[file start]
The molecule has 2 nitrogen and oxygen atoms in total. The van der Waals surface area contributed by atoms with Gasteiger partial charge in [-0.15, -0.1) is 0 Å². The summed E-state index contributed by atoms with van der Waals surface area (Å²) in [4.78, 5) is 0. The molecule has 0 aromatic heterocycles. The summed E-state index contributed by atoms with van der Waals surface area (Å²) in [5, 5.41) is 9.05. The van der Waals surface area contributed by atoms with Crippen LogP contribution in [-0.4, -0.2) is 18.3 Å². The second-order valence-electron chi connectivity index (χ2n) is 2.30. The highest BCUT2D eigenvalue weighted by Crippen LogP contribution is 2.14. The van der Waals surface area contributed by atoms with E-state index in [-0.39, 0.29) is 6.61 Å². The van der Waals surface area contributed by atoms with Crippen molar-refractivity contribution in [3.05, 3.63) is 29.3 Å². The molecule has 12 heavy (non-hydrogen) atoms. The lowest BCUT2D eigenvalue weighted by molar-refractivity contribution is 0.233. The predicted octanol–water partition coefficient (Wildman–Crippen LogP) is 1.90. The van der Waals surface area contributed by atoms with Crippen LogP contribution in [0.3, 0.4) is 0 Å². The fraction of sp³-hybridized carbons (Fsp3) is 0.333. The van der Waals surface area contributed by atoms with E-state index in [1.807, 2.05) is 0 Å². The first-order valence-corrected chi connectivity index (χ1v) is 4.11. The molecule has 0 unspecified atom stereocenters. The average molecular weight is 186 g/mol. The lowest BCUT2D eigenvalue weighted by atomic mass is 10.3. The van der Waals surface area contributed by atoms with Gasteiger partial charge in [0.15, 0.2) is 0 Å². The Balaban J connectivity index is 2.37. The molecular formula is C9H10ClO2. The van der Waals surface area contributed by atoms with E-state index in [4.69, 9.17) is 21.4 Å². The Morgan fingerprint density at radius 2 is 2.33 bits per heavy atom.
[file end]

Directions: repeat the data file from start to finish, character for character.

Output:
The molecule has 2 nitrogen and oxygen atoms in total. The van der Waals surface area contributed by atoms with Gasteiger partial charge in [-0.15, -0.1) is 0 Å². The summed E-state index contributed by atoms with van der Waals surface area (Å²) in [4.78, 5) is 0. The molecule has 0 aromatic heterocycles. The summed E-state index contributed by atoms with van der Waals surface area (Å²) in [5, 5.41) is 9.05. The van der Waals surface area contributed by atoms with Crippen LogP contribution in [-0.4, -0.2) is 18.3 Å². The second-order valence-electron chi connectivity index (χ2n) is 2.30. The highest BCUT2D eigenvalue weighted by Crippen LogP contribution is 2.14. The van der Waals surface area contributed by atoms with E-state index in [-0.39, 0.29) is 6.61 Å². The van der Waals surface area contributed by atoms with Crippen molar-refractivity contribution in [3.05, 3.63) is 29.3 Å². The molecule has 12 heavy (non-hydrogen) atoms. The lowest BCUT2D eigenvalue weighted by molar-refractivity contribution is 0.233. The predicted octanol–water partition coefficient (Wildman–Crippen LogP) is 1.90. The van der Waals surface area contributed by atoms with Crippen LogP contribution in [0.3, 0.4) is 0 Å². The fraction of sp³-hybridized carbons (Fsp3) is 0.333. The van der Waals surface area contributed by atoms with E-state index in [1.807, 2.05) is 0 Å². The first-order valence-corrected chi connectivity index (χ1v) is 4.11. The molecule has 0 unspecified atom stereocenters. The average molecular weight is 186 g/mol. The lowest BCUT2D eigenvalue weighted by atomic mass is 10.3. The van der Waals surface area contributed by atoms with Gasteiger partial charge in [0.15, 0.2) is 0 Å². The Balaban J connectivity index is 2.37. The molecular formula is C9H10ClO2. The van der Waals surface area contributed by atoms with E-state index in [4.69, 9.17) is 21.4 Å². The Morgan fingerprint density at radius 2 is 2.33 bits per heavy atom.